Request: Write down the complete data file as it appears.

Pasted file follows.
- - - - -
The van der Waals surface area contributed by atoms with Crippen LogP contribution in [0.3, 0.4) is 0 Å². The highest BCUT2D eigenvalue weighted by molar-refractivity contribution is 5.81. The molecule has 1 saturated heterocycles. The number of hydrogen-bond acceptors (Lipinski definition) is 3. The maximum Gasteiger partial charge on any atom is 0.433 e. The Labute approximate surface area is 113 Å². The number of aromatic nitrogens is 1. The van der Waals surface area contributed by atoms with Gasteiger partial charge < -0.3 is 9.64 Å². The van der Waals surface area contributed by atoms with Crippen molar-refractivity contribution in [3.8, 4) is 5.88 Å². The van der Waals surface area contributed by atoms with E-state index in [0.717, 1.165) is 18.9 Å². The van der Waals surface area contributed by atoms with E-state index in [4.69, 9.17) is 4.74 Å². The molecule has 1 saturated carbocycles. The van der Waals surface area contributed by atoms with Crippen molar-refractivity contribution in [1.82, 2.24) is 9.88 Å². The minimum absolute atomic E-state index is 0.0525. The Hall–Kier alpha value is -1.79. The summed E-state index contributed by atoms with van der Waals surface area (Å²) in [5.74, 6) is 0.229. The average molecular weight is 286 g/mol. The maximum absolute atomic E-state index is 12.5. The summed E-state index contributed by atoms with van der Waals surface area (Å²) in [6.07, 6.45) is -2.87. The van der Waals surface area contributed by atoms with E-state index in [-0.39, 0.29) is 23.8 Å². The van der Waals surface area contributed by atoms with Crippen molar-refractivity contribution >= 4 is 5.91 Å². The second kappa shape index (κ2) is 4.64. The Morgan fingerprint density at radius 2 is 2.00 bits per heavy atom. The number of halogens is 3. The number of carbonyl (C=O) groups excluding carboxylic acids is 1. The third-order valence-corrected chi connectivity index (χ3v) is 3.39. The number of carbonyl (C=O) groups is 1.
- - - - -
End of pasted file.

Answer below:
The van der Waals surface area contributed by atoms with Crippen LogP contribution in [0.3, 0.4) is 0 Å². The highest BCUT2D eigenvalue weighted by molar-refractivity contribution is 5.81. The molecule has 1 saturated heterocycles. The number of hydrogen-bond acceptors (Lipinski definition) is 3. The maximum Gasteiger partial charge on any atom is 0.433 e. The Labute approximate surface area is 113 Å². The number of aromatic nitrogens is 1. The van der Waals surface area contributed by atoms with Gasteiger partial charge < -0.3 is 9.64 Å². The van der Waals surface area contributed by atoms with Crippen molar-refractivity contribution in [3.8, 4) is 5.88 Å². The van der Waals surface area contributed by atoms with E-state index in [0.717, 1.165) is 18.9 Å². The van der Waals surface area contributed by atoms with E-state index in [4.69, 9.17) is 4.74 Å². The molecule has 1 saturated carbocycles. The van der Waals surface area contributed by atoms with Crippen molar-refractivity contribution in [1.82, 2.24) is 9.88 Å². The minimum absolute atomic E-state index is 0.0525. The Hall–Kier alpha value is -1.79. The summed E-state index contributed by atoms with van der Waals surface area (Å²) in [5.74, 6) is 0.229. The average molecular weight is 286 g/mol. The maximum absolute atomic E-state index is 12.5. The summed E-state index contributed by atoms with van der Waals surface area (Å²) in [6.07, 6.45) is -2.87. The van der Waals surface area contributed by atoms with E-state index in [-0.39, 0.29) is 23.8 Å². The van der Waals surface area contributed by atoms with Crippen molar-refractivity contribution >= 4 is 5.91 Å². The second kappa shape index (κ2) is 4.64. The Morgan fingerprint density at radius 2 is 2.00 bits per heavy atom. The number of halogens is 3. The number of carbonyl (C=O) groups excluding carboxylic acids is 1. The third-order valence-corrected chi connectivity index (χ3v) is 3.39. The number of carbonyl (C=O) groups is 1.